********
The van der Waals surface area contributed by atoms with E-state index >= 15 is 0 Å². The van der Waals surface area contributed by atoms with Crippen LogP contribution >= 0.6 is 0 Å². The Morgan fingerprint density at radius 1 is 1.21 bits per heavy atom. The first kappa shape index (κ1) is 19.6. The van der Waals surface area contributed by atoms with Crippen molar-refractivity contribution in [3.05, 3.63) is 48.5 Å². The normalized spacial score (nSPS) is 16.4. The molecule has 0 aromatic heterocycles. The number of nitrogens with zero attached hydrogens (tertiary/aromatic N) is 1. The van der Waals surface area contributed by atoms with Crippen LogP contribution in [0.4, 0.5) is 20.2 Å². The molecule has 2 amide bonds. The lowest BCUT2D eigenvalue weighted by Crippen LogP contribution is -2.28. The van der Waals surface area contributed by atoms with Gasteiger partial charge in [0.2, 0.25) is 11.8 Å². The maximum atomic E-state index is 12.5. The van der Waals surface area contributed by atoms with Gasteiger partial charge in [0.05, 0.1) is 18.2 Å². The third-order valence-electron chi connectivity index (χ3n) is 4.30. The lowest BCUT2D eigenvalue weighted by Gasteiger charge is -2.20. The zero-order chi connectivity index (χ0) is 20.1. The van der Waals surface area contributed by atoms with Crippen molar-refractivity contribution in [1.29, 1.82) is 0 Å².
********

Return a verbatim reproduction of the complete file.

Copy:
The van der Waals surface area contributed by atoms with E-state index >= 15 is 0 Å². The van der Waals surface area contributed by atoms with Crippen LogP contribution >= 0.6 is 0 Å². The Morgan fingerprint density at radius 1 is 1.21 bits per heavy atom. The first kappa shape index (κ1) is 19.6. The van der Waals surface area contributed by atoms with Crippen molar-refractivity contribution in [3.05, 3.63) is 48.5 Å². The normalized spacial score (nSPS) is 16.4. The molecule has 0 aromatic heterocycles. The number of nitrogens with zero attached hydrogens (tertiary/aromatic N) is 1. The van der Waals surface area contributed by atoms with Crippen LogP contribution in [0.4, 0.5) is 20.2 Å². The molecule has 2 amide bonds. The lowest BCUT2D eigenvalue weighted by Crippen LogP contribution is -2.28. The van der Waals surface area contributed by atoms with Gasteiger partial charge in [0.2, 0.25) is 11.8 Å². The maximum atomic E-state index is 12.5. The van der Waals surface area contributed by atoms with Gasteiger partial charge in [0.05, 0.1) is 18.2 Å². The third-order valence-electron chi connectivity index (χ3n) is 4.30. The lowest BCUT2D eigenvalue weighted by Gasteiger charge is -2.20. The zero-order chi connectivity index (χ0) is 20.1. The van der Waals surface area contributed by atoms with Crippen molar-refractivity contribution in [1.29, 1.82) is 0 Å².